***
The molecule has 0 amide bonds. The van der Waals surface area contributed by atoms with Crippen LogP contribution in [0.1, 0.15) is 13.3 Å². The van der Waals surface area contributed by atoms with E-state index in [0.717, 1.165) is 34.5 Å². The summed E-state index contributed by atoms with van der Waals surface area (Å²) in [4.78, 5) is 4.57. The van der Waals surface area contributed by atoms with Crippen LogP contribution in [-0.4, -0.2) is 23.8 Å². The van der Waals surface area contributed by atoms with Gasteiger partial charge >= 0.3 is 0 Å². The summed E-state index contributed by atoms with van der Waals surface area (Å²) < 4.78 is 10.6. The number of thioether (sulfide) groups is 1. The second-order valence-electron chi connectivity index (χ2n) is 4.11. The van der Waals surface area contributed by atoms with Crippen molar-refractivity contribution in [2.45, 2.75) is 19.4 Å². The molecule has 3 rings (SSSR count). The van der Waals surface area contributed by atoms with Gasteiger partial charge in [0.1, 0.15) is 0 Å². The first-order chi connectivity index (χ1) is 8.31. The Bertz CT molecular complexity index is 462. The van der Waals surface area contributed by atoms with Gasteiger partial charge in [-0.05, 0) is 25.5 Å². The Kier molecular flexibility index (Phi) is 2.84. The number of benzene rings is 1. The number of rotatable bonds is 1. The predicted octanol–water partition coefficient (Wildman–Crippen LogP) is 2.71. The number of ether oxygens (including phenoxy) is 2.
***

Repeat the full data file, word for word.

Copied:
The molecule has 0 amide bonds. The van der Waals surface area contributed by atoms with Crippen LogP contribution in [0.1, 0.15) is 13.3 Å². The van der Waals surface area contributed by atoms with E-state index in [0.717, 1.165) is 34.5 Å². The summed E-state index contributed by atoms with van der Waals surface area (Å²) in [4.78, 5) is 4.57. The van der Waals surface area contributed by atoms with Crippen LogP contribution in [-0.4, -0.2) is 23.8 Å². The van der Waals surface area contributed by atoms with Gasteiger partial charge >= 0.3 is 0 Å². The summed E-state index contributed by atoms with van der Waals surface area (Å²) < 4.78 is 10.6. The number of thioether (sulfide) groups is 1. The second-order valence-electron chi connectivity index (χ2n) is 4.11. The van der Waals surface area contributed by atoms with Crippen molar-refractivity contribution in [2.45, 2.75) is 19.4 Å². The molecule has 3 rings (SSSR count). The van der Waals surface area contributed by atoms with Gasteiger partial charge in [0.1, 0.15) is 0 Å². The first-order chi connectivity index (χ1) is 8.31. The Bertz CT molecular complexity index is 462. The van der Waals surface area contributed by atoms with Gasteiger partial charge in [-0.05, 0) is 25.5 Å². The Kier molecular flexibility index (Phi) is 2.84. The number of benzene rings is 1. The number of rotatable bonds is 1. The predicted octanol–water partition coefficient (Wildman–Crippen LogP) is 2.71. The number of ether oxygens (including phenoxy) is 2.